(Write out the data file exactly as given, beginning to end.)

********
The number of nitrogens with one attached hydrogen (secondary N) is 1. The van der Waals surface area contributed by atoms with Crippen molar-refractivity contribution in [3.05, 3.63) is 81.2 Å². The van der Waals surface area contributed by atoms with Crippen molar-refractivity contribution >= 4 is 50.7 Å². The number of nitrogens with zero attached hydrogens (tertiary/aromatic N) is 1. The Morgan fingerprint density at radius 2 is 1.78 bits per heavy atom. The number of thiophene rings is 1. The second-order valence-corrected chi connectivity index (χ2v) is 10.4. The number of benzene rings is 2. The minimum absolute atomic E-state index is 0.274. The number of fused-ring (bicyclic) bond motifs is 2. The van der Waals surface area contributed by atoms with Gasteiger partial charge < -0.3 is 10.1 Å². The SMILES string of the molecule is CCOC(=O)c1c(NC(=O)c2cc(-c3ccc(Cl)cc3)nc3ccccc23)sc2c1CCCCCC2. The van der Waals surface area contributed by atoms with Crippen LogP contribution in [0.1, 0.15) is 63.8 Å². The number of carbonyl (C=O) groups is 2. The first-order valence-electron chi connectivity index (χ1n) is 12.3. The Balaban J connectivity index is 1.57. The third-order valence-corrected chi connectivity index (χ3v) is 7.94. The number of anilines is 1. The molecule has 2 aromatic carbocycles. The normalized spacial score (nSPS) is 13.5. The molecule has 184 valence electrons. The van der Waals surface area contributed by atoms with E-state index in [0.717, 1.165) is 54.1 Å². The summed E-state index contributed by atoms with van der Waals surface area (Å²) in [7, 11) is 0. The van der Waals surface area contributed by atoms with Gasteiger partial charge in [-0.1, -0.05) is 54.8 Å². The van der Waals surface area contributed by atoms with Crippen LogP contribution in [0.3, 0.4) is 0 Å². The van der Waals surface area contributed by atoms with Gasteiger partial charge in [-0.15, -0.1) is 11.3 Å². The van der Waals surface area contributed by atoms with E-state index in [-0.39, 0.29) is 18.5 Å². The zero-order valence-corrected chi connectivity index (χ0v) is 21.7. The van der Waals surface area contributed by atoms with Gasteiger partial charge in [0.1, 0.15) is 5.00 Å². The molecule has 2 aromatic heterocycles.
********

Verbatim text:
The number of nitrogens with one attached hydrogen (secondary N) is 1. The van der Waals surface area contributed by atoms with Crippen molar-refractivity contribution in [3.05, 3.63) is 81.2 Å². The van der Waals surface area contributed by atoms with Crippen molar-refractivity contribution >= 4 is 50.7 Å². The number of nitrogens with zero attached hydrogens (tertiary/aromatic N) is 1. The Morgan fingerprint density at radius 2 is 1.78 bits per heavy atom. The number of thiophene rings is 1. The second-order valence-corrected chi connectivity index (χ2v) is 10.4. The number of benzene rings is 2. The minimum absolute atomic E-state index is 0.274. The number of fused-ring (bicyclic) bond motifs is 2. The van der Waals surface area contributed by atoms with Gasteiger partial charge < -0.3 is 10.1 Å². The SMILES string of the molecule is CCOC(=O)c1c(NC(=O)c2cc(-c3ccc(Cl)cc3)nc3ccccc23)sc2c1CCCCCC2. The van der Waals surface area contributed by atoms with Crippen LogP contribution in [0.1, 0.15) is 63.8 Å². The number of carbonyl (C=O) groups is 2. The first-order valence-electron chi connectivity index (χ1n) is 12.3. The Balaban J connectivity index is 1.57. The third-order valence-corrected chi connectivity index (χ3v) is 7.94. The number of anilines is 1. The molecule has 2 aromatic carbocycles. The normalized spacial score (nSPS) is 13.5. The molecule has 184 valence electrons. The van der Waals surface area contributed by atoms with E-state index in [0.717, 1.165) is 54.1 Å². The summed E-state index contributed by atoms with van der Waals surface area (Å²) in [7, 11) is 0. The van der Waals surface area contributed by atoms with Gasteiger partial charge in [-0.1, -0.05) is 54.8 Å². The van der Waals surface area contributed by atoms with Crippen LogP contribution in [0.3, 0.4) is 0 Å². The van der Waals surface area contributed by atoms with Gasteiger partial charge in [-0.15, -0.1) is 11.3 Å². The van der Waals surface area contributed by atoms with E-state index in [-0.39, 0.29) is 18.5 Å². The zero-order valence-corrected chi connectivity index (χ0v) is 21.7. The van der Waals surface area contributed by atoms with Gasteiger partial charge in [0.1, 0.15) is 5.00 Å². The molecule has 2 aromatic heterocycles.